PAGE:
Plus I am sure leds will more than make up for the inability to install a decent cooler with ram sticks extra high to host those leds...
  • rtrski - Friday, January 23, 2015 - link

    No one's forcing you to buy the highest end 'bling' models. Personally I think their industrial design looks pretty clean and good (yes, even with the LEDs)...the overall look is much cleaner than the usual tatted-up logos and sawteeth and knurled features on equivalent-level 'gaming' DDR4. As for height, certainly it's no higher than similar modules (Corsair Dominator, Ripsaw, etc etc.). Anyone that concerned about a 'descent CPU cooler' goes at least to an AIO water rig which totally eliminates the spread of the block into the RAM area anyway.

    Now at the top of my next build list, frankly. The look goes very well with my planned WC loop, open window case, all-blackish interior design plans. tastes differ. You don't like it? Fine. (And no, in case you're wondering - I've never been to a LANparty. I just want my next computer build to look a bit less boring / disjointed than the usual.)
  • ddriver - Friday, January 23, 2015 - link

    I guess the only thing left for you to explain is your problem with me having an opinion ;)

    Good air coolers are as good, and sometimes even slightly better than entry level water cooling, and far cheaper. Noise and weight wise they are pretty much the same, so no, I don't agree that a "decent cpu cooler" starts at water cooling.
  • rtrski - Friday, January 23, 2015 - link

    Didn't think I had a problem with you having one. You have it, I said 'fine'. Just expressed a countering one.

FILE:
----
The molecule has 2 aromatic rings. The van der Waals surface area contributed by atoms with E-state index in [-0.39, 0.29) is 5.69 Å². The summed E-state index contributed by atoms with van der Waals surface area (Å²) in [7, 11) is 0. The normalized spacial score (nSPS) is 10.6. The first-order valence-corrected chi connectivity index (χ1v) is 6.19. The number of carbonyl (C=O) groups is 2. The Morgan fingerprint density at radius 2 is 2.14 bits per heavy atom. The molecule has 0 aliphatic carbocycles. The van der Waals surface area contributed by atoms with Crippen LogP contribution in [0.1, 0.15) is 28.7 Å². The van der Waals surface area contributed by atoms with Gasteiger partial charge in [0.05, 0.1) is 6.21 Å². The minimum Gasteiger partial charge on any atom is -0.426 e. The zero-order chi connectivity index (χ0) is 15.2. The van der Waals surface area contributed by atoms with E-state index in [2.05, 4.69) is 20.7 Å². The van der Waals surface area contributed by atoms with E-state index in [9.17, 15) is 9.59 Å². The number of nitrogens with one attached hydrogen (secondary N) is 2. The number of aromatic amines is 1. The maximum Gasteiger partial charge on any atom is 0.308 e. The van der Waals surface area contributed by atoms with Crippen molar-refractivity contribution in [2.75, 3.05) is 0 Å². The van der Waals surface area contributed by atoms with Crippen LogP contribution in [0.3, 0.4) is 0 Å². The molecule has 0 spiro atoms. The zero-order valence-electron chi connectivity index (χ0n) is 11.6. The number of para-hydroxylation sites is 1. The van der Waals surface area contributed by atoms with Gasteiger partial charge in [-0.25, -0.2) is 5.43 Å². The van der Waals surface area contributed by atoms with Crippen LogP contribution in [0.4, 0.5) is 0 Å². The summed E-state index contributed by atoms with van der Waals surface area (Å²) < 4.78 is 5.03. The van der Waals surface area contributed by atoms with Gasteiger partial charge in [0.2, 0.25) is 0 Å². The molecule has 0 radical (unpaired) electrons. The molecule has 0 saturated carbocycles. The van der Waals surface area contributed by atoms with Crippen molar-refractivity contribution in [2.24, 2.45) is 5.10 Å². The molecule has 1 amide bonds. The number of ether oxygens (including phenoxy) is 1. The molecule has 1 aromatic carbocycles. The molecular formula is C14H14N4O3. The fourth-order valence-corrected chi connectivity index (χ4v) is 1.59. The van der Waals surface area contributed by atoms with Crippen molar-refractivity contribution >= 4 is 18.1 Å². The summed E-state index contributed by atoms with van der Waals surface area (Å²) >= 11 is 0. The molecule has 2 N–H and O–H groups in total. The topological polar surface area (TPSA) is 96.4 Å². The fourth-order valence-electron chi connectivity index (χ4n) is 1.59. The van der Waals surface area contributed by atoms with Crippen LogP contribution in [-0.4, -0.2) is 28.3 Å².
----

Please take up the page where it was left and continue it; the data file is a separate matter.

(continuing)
Agreed, good air cooling can be had equiv to 'AIO' H20 cooling. But if RAM height is really an issue...the alternatives exist. I just didn't see that as nearly the issue you did, to be worth snarking at the RAM not once but twice. (Oh noes, heat-causing bling *and* oh noes, too big to evar work, ah do declare!)

    We shall simply have to agree to disagree. And I sincerely don't intend anything other than just friendly ribbing sort of snark back, if the tone isn't coming thru right. ;-)
  • AJSB - Friday, January 23, 2015 - link

    If a Crucial Ballistix Sport VLP less than 20mm tall can usually be OC to 2133MHz, why on Earth we need all that garbage of those crazy tall heatsinks that only reduce airflow ?!?
    It's pure bling, i tell you....and unless you use a case with an acrylic panel, it won't be seen from outside anyway.
  • cmdrdredd - Friday, January 23, 2015 - link

    My Samsung 30nm Ultra Low Profile memory overclocks from 1600Mhz 11-11-11-30 to 2133Mhz 10-10-10-28 or I could run 2400Mhz 12-12-12-30
  • Spectrophobic - Saturday, January 24, 2015 - link

    Really wonder why there aren't a lot of RAM modules akin to the Ballistix Tactical LP and Sport VLP. And considering DDR4 has lower power requirements, I don't see why <20mm isn't the standard height.

    Also, bling and colour-matching is pretty much what goes on in the PC building community.
  • III-V - Friday, January 23, 2015 - link

    The LEDs are more than far enough away to have esesntially zero effect on the DRAM IC temps.
  • ddriver - Friday, January 23, 2015 - link

    The heat from the leds is displaced by the same heatsink which cools the chips, so it will slightly degrade cooling efficiency. It is not a big deal, since those leds are probably no more than a few hundred milliwatts combined, but still, there is hardly a practical side to those leds in the first place. I am a practical person, and concerned with efficiency